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Patent suits drop; tech firms still biggest targets as

Technology companies like Google Inc. and Apple Inc. remain the biggest targets of patent lawsuits even as the overall litigation totals dropped last year, according to a study released Thursday by Unified Patents.

The number of patent lawsuits filed fell 17 percent, to 5,002 from 6,030. Of those, 63 percent involved hardware, software and networking companies, according to Unified Patents, a group of technology companies that pool resources to fend off patent claims.

In the high-tech sector, 83 percent of lawsuits were filed by companies that depend on licensing patents for most of their revenue. That compares with 18 percent of suits in the health-care field and 27 percent of cases in other industries.

“Almost all of them are companies whose business model is to do patent licensing” or assert patent rights in court, said Shawn Ambwani, chief operating officer of Los Gatos, California-based Unified Patents.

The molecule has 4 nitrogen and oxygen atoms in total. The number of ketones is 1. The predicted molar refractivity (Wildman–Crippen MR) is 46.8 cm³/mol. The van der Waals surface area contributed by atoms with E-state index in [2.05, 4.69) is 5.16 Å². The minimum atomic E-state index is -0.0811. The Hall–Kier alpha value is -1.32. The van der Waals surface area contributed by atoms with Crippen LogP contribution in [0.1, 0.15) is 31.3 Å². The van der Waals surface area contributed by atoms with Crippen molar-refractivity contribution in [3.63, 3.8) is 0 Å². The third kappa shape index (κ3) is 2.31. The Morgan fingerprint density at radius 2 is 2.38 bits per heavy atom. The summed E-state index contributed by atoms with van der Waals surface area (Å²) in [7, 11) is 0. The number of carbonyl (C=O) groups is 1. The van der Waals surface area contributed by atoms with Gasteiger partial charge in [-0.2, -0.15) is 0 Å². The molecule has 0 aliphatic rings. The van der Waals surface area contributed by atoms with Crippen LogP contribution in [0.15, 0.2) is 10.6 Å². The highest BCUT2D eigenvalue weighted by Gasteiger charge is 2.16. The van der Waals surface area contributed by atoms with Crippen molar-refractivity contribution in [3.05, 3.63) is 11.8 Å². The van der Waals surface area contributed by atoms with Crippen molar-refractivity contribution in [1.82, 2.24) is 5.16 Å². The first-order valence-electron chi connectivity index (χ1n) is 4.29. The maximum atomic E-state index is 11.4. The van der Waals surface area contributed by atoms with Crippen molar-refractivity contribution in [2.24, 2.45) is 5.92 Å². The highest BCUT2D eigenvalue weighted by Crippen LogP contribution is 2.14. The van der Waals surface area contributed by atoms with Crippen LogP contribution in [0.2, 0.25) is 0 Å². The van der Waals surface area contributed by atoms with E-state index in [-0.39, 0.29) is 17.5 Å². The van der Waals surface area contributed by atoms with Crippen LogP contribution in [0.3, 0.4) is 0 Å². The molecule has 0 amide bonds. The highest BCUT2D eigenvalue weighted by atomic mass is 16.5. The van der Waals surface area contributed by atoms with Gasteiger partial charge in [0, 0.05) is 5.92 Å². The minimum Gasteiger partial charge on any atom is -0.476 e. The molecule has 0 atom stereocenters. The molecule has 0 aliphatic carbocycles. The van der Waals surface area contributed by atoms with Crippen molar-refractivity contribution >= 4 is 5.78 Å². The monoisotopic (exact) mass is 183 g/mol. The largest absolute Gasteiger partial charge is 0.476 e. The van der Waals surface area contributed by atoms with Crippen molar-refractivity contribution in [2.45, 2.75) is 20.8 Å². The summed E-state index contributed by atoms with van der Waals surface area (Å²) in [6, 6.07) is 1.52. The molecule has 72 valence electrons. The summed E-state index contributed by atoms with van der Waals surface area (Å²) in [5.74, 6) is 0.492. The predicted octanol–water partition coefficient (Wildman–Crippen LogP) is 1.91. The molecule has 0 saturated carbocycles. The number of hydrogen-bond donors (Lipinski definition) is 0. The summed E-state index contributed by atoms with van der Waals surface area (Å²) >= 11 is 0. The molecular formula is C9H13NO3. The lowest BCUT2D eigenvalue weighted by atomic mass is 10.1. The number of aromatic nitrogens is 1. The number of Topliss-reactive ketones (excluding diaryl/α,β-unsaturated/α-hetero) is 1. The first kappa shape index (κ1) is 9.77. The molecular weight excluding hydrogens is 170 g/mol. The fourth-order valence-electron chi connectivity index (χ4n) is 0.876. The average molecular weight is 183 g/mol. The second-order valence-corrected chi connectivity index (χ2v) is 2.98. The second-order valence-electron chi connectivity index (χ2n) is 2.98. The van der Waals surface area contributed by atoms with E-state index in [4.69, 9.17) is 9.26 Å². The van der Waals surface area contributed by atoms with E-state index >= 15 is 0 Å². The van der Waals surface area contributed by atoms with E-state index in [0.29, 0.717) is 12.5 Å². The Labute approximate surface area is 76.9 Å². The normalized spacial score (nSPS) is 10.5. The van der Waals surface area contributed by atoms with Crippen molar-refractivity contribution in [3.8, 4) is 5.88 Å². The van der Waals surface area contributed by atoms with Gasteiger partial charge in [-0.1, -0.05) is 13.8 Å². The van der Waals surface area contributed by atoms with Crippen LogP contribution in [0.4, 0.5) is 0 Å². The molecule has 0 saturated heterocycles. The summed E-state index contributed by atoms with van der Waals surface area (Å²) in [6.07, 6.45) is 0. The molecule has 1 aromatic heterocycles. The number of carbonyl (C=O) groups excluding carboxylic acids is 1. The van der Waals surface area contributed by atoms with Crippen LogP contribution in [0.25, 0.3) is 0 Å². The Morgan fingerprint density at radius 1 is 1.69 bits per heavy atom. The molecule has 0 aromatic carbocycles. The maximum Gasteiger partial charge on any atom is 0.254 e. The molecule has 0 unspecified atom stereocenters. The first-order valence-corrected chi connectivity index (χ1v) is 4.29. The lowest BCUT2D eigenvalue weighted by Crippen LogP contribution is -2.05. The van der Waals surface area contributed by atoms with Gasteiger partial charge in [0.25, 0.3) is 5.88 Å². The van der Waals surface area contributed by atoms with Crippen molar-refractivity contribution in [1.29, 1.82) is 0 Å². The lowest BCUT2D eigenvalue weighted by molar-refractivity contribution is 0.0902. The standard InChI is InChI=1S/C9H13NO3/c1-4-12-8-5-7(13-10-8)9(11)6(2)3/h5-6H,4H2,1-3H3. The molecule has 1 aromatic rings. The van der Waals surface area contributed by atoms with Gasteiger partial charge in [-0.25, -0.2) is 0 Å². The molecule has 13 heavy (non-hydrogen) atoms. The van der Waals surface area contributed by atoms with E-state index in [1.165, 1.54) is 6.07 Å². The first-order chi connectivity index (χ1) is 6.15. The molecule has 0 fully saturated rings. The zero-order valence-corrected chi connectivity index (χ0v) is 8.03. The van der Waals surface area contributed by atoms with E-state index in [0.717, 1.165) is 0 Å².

The number of lawsuits has become a focal point as Congress considers legislation creating new rules for patent litigation only four years after passing the most sweeping overhaul of the U.S. patent system in five decades.

Proponents like Google and Cisco Systems Inc. point to the high number of suits to back their argument in favor of rules to halt what they consider abusive litigation practices, such as one to make the losers in suits pay the winner’s legal fees.

Qualcomm, GE

Companies like Qualcomm Inc., which gets much of its profit from licensing patents for mobile-phone chips, and a group of large companies that include General Electric Co., warn that legislation may do more harm than good. The changes passed in 2011 need time to take effect before anything else is done, they say.

While technology companies dominated the litigation, health-related lawsuits — including ones over drugs, medical devices and health-care services — accounted for 16 percent of lawsuits and tended to involve large companies on both sides, according to the study.

The remaining 21 percent of suits covered everything else — items like consumer products, energy equipment and fitness devices. They typically involved operating companies and small- or medium-sized businesses.

It’s difficult to compare recent year figures with those before the 2011 law. Patent owners had been able to sue a number of companies in one case; and after the law changed they had to file separate suits, so the number of individual lawsuits jumped. Lawsuits also tend to increase in time with an increase in the number of patents that are issued.

Fourth-quarter suits were almost the same as in the third quarter, indicating there may be some stabilization, Ambwani said.